The efficacy of these measures will obviously depend on their precise parameters. Currently, banks must have capital totaling 4 percent of their assets on hand; that amount needs to be raised to 8-10 percent. How tightly these requirements are enforced-whether banks are prevented from channeling their risky activities into off-balance-sheet affiliates in order to evade capital requirements-also matters. And whether regulators allow the system to be gamed the way it was before (for example, by allowing goodwill to be included in the definition of capital) will have an impact on the plan's effectiveness as well. As long as the Treasury proposals are given some real bite, they would seem to be moving in the right direction. Stiglitz criticizes them as inadequate and not far-reaching enough. Posner calls them "premature and overambitious." Neither, it seems, believes that increases in capital and liquidity requirements will suffice to rein in the risks that banks take, although each economist's reasoning is unclear.

Strangely, both advocate a return to some variant of the New Deal-era Glass-Steagall Act, in which investment banking is separated from commercial banking. Again, the Obama administration has unveiled its version of this very proposal since the Stiglitz and Posner books went to press.

All this talk of returning to Glass-Steagall is perplexing. There is no evidence that it was the investment-banking activities of commercial banks that either got them into trouble or that threatened the stability of the system. Commercial banks like Washington Mutual and Wachovia in the United States, and Royal Bank of Scotland, Northern Rock and Fortis in Europe, had no trouble losing vast amounts of money without having any investment-banking activities to speak of. Similarly, pure investment banks like Bear Stearns and Lehman Brothers brought the whole system to the edge of collapse without being deposit-taking institutions. The biggest culprit in the whole mess, AIG, was neither an investment nor a commercial bank.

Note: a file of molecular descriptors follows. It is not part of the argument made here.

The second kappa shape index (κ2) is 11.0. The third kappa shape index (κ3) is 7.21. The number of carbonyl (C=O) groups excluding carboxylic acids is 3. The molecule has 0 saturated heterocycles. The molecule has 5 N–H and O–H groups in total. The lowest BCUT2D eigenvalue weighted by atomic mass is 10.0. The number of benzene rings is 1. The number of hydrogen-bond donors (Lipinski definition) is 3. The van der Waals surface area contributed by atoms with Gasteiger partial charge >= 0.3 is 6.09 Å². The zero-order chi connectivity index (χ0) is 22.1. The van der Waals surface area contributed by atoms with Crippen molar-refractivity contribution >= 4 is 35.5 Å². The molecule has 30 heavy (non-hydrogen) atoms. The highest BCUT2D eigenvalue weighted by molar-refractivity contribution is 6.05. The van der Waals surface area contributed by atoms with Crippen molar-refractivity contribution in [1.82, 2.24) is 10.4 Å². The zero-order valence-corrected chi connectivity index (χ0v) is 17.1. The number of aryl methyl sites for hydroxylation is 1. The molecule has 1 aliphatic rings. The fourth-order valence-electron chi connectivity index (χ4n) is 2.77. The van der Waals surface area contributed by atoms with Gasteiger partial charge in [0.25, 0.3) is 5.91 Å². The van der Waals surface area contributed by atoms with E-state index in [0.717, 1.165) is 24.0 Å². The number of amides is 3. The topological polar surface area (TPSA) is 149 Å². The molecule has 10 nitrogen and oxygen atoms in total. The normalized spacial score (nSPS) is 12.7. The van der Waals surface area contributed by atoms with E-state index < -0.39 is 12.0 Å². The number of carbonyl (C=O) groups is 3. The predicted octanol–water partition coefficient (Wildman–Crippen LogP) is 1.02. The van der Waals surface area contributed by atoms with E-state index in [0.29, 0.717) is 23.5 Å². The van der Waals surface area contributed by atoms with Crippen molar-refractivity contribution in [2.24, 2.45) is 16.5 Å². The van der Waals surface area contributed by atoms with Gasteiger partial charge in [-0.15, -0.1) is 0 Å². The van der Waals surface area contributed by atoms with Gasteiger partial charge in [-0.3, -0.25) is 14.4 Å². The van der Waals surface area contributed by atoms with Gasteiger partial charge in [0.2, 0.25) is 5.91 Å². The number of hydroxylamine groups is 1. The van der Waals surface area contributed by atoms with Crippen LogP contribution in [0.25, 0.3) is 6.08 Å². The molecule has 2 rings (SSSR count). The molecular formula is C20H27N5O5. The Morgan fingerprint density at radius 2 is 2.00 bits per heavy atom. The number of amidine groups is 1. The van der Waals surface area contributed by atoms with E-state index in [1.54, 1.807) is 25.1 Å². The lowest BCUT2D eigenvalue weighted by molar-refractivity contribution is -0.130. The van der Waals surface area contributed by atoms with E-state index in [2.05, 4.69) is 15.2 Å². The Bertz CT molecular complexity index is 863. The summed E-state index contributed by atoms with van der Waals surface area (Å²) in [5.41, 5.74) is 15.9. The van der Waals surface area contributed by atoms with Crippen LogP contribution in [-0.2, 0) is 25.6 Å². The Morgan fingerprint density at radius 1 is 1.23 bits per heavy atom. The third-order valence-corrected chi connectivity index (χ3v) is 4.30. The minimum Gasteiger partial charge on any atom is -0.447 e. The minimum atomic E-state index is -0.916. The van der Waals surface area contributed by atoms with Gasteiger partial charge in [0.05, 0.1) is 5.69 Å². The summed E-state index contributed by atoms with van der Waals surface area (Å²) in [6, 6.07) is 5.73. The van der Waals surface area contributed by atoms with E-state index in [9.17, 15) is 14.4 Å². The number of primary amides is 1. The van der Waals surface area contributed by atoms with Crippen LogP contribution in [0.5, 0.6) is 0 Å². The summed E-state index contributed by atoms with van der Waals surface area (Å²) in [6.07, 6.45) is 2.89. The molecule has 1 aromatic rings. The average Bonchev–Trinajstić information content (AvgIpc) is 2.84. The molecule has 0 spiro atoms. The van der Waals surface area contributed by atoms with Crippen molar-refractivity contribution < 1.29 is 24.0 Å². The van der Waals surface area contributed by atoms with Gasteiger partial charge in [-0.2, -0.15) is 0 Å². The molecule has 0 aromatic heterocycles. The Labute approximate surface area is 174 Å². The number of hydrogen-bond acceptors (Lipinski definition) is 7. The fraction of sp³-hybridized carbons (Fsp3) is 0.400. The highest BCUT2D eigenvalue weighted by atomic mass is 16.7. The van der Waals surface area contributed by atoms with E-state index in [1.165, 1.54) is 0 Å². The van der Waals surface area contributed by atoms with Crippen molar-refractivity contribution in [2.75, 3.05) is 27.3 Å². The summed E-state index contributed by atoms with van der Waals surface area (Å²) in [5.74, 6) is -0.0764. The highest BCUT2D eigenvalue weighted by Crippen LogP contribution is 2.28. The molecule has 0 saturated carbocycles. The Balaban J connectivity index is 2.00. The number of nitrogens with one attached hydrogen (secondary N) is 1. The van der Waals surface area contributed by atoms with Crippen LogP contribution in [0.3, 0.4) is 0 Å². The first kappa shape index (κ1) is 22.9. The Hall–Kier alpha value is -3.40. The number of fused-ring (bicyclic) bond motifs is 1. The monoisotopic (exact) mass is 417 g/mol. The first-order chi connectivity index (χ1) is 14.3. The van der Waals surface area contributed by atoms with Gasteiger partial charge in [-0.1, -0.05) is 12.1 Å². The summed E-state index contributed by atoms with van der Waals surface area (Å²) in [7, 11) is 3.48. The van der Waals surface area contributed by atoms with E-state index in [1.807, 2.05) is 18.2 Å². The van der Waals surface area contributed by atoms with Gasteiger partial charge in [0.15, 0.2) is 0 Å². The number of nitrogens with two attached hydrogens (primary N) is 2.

Moreover, the notion that loans made by commercial banks are safe, while securities held by investment banks are risky, is surely wrong. Banks lost as much on the mortgage loans they made as they did on the mortgage securities they held. In fact, in a world where technology now allows us to securitize loans, the distinction is meaningless.

Over the last twenty years, the world of finance has been irrevocably transformed. Forget for the moment about complicated securities. Concentrate instead on the fact that money has migrated out of commercial banks. Individuals now hold their liquid savings in money-market funds. Big institutional investors hold their cash in the "repo," or repurchase-agreement market, which allows them to use financial securities as collateral for cash loans at a fixed interest rate and is the primary mechanism by which investment banks raise money. The combined total of money-market funds and "repos" is now almost as large as commercial-bank deposits. As a result, before the crisis, half the credit provided in the United States was being channeled outside the traditional commercial-banking system through what has come to be known as the "shadow banking system." That new artery has been ruptured and we need to repair it.